While Burke is satisfied that Rio Tinto Alcan will adhere to strict environmental controls placed on the company following a U-turn by the Government, who initially turned down the project in March 2012, there is still a great deal of concern about the environmental impact of the development.
The Wilderness Society, a non-profit organisation, claims that development of the site will threaten the region's A$6 billion tourism industry and threaten 63,000 jobs related to the Great Barrier Reef. It is also thought that several species of crab, shrimp and sea snake found in the area will also be threatened by the mining project, which will involve the clearing of 30,000 hectares of World Heritage standard land.
The Wilderness Society's Queensland representative, Dr. Tim Seelig, said the mine would result in 'environmental vandalism' on a great scale. The organisation's national director, Lyndon Schneiders said the development would not go ahead until it receives approval by the Queensland Land Court, adding that the battle is 'far from over'.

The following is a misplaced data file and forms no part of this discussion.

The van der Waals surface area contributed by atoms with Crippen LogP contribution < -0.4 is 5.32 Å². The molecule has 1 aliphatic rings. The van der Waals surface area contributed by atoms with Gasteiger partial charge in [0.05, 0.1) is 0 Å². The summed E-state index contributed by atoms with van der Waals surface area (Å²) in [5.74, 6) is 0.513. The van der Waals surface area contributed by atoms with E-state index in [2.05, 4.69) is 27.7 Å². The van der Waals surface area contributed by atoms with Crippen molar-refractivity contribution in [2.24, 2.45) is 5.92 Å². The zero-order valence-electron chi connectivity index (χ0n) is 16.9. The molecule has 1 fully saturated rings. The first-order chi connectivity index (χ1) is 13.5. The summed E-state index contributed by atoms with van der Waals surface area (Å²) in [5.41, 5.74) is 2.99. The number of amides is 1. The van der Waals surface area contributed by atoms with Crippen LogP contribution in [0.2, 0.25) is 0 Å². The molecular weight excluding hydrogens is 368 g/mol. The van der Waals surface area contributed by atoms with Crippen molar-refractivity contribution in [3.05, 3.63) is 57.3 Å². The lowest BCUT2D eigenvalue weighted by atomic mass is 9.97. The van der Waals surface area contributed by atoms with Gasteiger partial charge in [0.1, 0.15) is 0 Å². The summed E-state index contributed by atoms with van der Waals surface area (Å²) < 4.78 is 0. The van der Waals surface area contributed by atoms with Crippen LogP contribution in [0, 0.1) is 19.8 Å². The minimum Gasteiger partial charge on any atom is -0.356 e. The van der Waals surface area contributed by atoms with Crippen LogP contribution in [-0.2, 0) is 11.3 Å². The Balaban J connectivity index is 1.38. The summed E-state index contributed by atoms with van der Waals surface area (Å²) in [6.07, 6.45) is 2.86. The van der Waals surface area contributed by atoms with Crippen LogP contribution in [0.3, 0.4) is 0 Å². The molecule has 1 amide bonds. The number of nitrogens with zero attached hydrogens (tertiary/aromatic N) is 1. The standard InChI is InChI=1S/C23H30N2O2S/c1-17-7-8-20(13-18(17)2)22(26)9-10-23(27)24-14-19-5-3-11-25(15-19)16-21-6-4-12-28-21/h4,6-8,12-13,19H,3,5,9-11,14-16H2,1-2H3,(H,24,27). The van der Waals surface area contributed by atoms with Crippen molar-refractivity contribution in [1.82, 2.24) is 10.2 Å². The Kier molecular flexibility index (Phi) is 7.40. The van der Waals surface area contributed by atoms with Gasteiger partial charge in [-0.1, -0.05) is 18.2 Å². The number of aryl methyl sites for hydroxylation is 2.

Rio Tinto Alcan has mining leases on Aboriginal land near Aurukun, Mapoon, Napranum and Weipa. The Canadian mining giant claims, however, that it supports native title rights and consults with traditional landowners in the region to establish that land use obligations can be met.
The company plans to extend operations south of its Weipa bauxite mine and build new infrastructure to support it.
If it goes ahead, the mining project is likely to result in an additional 900 shipping movements through the Great Barrier Reef.
Burke said that the project can go ahead 'without unacceptable impacts on the environment' based on 'rigourous environmental assessment'.